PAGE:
Challenges include increasing threats from weeds, pests and diseases due to midsummer rainfall and high temperatures, which can result in significant declines in yield. Moreover, controlling these challenges often means added production costs, which eat into profit margins.
To minimise risk from both potentially low market prices and on-farm threats to profitability, Ngcobo and Mkhize regularly carry out a cost-to-benefit analysis for each of the fresh produce varieties that Ngcobo is considering planting in the coming months.
They then compile a production plan to maximise yields of best-quality produce that will reach the market in time and achieve the highest possible prices.
“There are times when our cost-to-benefit analyses show it would be best if we cancel planned production of a particular fresh produce variety and allocate the available space either to expanding production of a variety I was already intending to plant, or planting a new fresh produce variety to generate the best returns,” says Ngcobo.
To maximise quality and profitability, he staggers planting and, as a result, harvesting. He explains that the benefits of this practice are varied.
Planting smaller populations of, for example, 30 000 cabbage seedlings at two- to three-week intervals is within the team’s capabilities. The cabbages will therefore also be ready to harvest at two- to three- week intervals and, this too, is within their capabilities.
“It would be impossible for us to plant 100 000 or more seedlings within the space of a week or two,” explains Ngcobo. “We’d also struggle to harvest such a large crop and this would lead to mature fresh produce standing in the land and losing quality before we could get to it. Our quality control, grading and packing would also be negatively affected.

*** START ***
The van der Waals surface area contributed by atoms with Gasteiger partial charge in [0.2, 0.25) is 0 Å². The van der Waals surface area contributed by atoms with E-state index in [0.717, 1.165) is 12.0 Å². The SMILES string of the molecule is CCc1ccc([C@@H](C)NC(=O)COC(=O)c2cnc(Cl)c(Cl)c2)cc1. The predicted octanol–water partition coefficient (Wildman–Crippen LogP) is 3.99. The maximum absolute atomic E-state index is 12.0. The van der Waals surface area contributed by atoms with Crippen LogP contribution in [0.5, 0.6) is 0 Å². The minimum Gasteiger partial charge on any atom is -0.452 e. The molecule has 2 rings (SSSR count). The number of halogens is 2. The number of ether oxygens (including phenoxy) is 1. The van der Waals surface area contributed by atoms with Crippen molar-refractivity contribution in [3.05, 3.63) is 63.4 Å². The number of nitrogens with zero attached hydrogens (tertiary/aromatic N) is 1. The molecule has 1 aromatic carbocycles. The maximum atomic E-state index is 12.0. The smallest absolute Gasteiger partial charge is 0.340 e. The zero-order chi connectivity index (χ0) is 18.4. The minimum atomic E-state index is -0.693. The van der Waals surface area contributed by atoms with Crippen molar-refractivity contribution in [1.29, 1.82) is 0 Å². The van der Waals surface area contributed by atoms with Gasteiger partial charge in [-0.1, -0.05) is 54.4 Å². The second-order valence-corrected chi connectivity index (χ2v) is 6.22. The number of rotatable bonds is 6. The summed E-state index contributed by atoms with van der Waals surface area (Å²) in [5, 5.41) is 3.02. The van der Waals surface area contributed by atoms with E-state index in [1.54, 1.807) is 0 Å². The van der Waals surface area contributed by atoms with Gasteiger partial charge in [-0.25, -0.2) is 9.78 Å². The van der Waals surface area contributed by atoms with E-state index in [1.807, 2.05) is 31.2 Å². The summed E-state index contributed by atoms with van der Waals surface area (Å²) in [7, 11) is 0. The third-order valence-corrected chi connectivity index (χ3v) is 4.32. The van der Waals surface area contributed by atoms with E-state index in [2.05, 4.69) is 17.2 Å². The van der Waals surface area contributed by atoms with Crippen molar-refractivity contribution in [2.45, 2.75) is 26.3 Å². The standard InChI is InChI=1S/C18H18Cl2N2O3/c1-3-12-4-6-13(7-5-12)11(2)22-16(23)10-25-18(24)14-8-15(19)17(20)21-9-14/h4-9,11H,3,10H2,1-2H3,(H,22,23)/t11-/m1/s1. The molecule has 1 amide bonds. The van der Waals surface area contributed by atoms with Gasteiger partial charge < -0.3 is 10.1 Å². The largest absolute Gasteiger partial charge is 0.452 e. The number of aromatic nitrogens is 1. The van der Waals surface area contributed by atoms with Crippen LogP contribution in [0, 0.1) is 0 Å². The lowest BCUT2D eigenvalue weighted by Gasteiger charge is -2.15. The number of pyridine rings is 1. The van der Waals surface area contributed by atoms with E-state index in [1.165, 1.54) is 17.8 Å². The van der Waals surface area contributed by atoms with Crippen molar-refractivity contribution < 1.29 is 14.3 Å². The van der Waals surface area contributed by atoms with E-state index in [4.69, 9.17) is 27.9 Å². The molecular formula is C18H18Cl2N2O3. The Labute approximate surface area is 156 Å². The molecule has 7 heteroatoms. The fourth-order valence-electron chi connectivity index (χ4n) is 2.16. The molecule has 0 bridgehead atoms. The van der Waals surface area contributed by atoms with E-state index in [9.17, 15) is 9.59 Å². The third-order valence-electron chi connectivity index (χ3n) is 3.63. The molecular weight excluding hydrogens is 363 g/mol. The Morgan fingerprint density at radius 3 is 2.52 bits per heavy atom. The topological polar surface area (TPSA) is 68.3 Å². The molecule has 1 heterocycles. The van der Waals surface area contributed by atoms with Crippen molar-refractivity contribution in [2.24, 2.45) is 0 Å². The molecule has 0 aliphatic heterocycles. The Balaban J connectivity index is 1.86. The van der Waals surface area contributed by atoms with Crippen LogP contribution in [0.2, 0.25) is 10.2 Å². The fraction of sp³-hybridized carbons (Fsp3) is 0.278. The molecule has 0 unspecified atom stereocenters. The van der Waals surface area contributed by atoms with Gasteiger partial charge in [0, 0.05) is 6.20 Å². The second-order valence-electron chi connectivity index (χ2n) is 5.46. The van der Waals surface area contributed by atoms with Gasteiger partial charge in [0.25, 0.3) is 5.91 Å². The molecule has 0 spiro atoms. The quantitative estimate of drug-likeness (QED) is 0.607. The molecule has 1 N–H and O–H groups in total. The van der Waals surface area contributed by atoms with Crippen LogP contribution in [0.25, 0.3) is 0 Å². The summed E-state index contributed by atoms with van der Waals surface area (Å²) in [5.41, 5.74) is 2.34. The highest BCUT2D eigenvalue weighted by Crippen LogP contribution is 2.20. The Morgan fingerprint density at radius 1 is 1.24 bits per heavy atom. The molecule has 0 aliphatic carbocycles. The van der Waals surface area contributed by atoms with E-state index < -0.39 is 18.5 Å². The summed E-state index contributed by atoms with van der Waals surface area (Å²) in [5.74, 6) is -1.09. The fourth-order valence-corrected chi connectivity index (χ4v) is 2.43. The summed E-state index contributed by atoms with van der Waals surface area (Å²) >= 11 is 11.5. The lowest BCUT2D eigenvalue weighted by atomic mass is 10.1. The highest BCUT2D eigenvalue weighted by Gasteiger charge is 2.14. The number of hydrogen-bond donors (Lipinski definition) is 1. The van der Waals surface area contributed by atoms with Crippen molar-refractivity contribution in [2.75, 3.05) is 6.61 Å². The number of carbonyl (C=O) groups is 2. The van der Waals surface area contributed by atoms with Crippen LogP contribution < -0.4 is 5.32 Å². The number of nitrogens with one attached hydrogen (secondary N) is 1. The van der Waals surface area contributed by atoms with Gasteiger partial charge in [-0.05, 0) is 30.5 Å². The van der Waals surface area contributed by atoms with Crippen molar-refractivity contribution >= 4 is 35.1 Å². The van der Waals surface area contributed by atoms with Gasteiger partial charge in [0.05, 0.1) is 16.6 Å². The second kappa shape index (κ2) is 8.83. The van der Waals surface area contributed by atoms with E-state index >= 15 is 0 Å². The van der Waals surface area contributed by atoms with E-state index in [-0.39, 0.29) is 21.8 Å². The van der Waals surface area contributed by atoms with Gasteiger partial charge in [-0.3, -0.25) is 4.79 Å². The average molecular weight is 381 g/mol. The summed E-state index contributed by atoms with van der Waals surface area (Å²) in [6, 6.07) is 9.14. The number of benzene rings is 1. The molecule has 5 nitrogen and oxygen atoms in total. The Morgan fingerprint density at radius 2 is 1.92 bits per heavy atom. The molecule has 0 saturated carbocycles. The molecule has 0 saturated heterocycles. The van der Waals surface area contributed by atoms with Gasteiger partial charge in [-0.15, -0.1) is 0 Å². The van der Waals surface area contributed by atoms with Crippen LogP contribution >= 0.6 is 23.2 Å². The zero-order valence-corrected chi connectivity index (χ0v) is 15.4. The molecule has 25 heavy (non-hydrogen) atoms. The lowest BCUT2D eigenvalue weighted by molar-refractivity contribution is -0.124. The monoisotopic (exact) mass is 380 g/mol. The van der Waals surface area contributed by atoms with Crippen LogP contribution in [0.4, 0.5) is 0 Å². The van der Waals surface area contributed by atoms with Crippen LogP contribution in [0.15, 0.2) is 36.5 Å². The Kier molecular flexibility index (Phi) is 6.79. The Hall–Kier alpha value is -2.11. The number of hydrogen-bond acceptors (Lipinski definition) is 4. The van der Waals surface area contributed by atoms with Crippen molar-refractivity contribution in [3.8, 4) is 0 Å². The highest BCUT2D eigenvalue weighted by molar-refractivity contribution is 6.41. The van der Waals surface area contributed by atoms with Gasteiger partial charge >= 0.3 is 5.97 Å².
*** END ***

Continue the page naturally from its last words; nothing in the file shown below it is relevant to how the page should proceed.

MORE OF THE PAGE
“And if we suddenly had a single big crop to sell on the markets, the volume would depress the prices we’d get. I could employ more staff, but this would add costs that we’re not prepared to absorb.”
The team, at two- to three- week intervals, typically plant 30 000 cabbage seedlings, 5 000 broccoli seedlings and 5 000 cauliflower seedlings.
The constant demand for spinach, coupled with its short shelf life, means that Tusokuhle grows it almost constantly.
The butternut is typically planted at 25 000 seeds/ha.
Diversification and value adding
Ngcobo and Mkhize are looking at opportunities to expand, diversify and add value to their production over the medium- to long-term future.
To this end, they are planning to erect plastic tunnels that will allow Ngcobo and his team, which he will increase as needed, to also grow baby marrows, cucumbers and peppers.
The two men intend constructing an on-farm processing facility to allow them to add value to their fresh produce, such as peeling, cubing and freezing butternut, or freezing bags of mixed vegetables.
“We’ve already started on-farm packaging and branding of whole heads of cauliflower and broccoli, but we intend branding far more of our products so that we can differentiate them from our competitors’ produce and build a trust relationship with consumers,” says Ngcobo.
“I’ve also come to appreciate the marketing value of social media, so I’m in the process of creating a social media presence for Tusokuhle’s fresh produce enterprise where our consumers can see how we go about producing their food.”